By lionofludesch
18th Sep 2015 12:11

Yorkshire

Mature Student wrote:

May be my Scottish nature, but if someone damages something valuable I own, then they pay the full cost to repair the item back to at least the condition it was in before the incident. Why are the company only wanting the gentleman who damaged the van to pay half the cost of repair?

Methinks there's at least one piece of this puzzle missing (usually under the sofa ;-) )

I'm from Yorkshire and I don't get it either.

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By SteLacca
18th Sep 2015 12:13

I am equally astounded at the acceptance by the employer of half the cost, given the fault was entirely the other parties. If that had been offered to me my response would have been to pick the phone up to the insurance company.

Nevertheless, the employer has agreed to this, and so it's the employer's liability. If they push it, employee could threaten court. I'm sure the employer and the other party would not want to be caught failing to report an accident.

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By Tim Vane
18th Sep 2015 14:53

Caught failing to report an accident? There is no obligation to report accident damage to anybody other than the third party, and that obligation has been complied with. If there was injury suffered then the incident needs to be reported to the police, but here that is not the case.

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By Tim Vane
18th Sep 2015 14:54

Unless you mean reporting to the insurers? Not sure of the obligations there - presumably depends on the relevant policy terms.

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By SteLacca
18th Sep 2015 14:58

I was thinking of the insurers. Every policy I've had has required accidents to be reported, even if there's no claim to be made.

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By Tim Vane
18th Sep 2015 15:04

Yes I think you are right. Good point.

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RLI
By lionofludesch
18th Sep 2015 15:14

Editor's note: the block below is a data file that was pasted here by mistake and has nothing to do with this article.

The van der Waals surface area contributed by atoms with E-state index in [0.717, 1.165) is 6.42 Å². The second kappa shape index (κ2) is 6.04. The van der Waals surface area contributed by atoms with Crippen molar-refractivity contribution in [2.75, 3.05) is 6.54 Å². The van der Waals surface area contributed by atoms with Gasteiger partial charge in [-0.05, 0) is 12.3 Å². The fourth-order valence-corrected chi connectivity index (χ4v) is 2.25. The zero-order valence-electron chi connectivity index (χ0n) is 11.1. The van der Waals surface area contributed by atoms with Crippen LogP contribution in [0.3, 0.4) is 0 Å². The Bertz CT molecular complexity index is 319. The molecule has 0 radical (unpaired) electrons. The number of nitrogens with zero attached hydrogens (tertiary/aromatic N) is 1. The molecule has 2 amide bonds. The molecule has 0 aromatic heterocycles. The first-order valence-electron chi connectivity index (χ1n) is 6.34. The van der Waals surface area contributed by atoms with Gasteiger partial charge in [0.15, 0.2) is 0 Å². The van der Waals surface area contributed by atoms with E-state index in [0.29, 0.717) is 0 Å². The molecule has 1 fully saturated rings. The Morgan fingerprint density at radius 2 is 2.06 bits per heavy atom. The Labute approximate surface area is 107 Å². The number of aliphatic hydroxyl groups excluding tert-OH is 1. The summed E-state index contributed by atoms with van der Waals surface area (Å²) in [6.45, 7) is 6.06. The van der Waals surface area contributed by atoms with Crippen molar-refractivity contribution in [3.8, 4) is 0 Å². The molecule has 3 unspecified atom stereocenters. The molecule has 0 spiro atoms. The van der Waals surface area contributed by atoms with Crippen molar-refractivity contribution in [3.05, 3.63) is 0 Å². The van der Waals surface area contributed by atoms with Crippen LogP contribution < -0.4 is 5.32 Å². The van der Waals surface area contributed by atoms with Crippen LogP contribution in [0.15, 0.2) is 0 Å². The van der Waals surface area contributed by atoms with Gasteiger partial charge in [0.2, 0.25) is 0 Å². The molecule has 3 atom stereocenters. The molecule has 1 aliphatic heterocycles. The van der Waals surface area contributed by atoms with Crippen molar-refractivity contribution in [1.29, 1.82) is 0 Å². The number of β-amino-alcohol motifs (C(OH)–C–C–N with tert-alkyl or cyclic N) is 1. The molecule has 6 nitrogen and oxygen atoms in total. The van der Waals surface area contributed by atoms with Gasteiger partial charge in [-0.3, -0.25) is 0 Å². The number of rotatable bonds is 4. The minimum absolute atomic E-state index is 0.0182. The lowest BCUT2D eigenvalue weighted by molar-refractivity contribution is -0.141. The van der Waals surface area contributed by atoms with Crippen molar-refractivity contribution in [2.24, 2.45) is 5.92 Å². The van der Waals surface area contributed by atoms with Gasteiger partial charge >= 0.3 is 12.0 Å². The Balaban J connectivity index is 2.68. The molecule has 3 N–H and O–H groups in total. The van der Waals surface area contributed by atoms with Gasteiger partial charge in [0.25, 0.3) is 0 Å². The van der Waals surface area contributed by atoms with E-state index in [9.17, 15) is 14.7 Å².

Correct

SteLacca's right.

You should report it even if not at fault and no claim's made.  All to do with risk.

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By paywatch
18th Sep 2015 15:29

Going back to the potential BiK tax charge

When the benefit of a van is charged under Section 154 ITEPA 2003, or where it is not charged because private use in the year is insignificant, Section 202(1) ITEPA 2003 excludes it from the residual liability to charge in Part 3 Chapter 10.

There is also no residual liability to charge on any benefit in connection with the van other than where fuel is provided for a van for which the restricted private use condition is not met or exceptionally, expenses are incurred by or on behalf of the employer in providing a driver for the van, so a benefit charge cannot also be made on the provision of, for example, insurance for the van.

There is also legislation forbidding any charge under other employment income provisions in addition to the van benefit charge for:

the discharge of any liability of the employee in connection with the van - Section 239(1)) ITEPA 2003the reimbursement of expenses incurred by the employee in connection with the van - Section 239(2)) ITEPA 2003

The taxable scale charge can be reduced for any payments that an employee is required to, and does actually make, prior to the end of the relevant tax year as a condition of the van being available for private use will reduce the cash equivalent value pound for pound. The benefit cannot be reduced to less than nil.However, payments for supplies or services, such as petrol or insurance, do not count.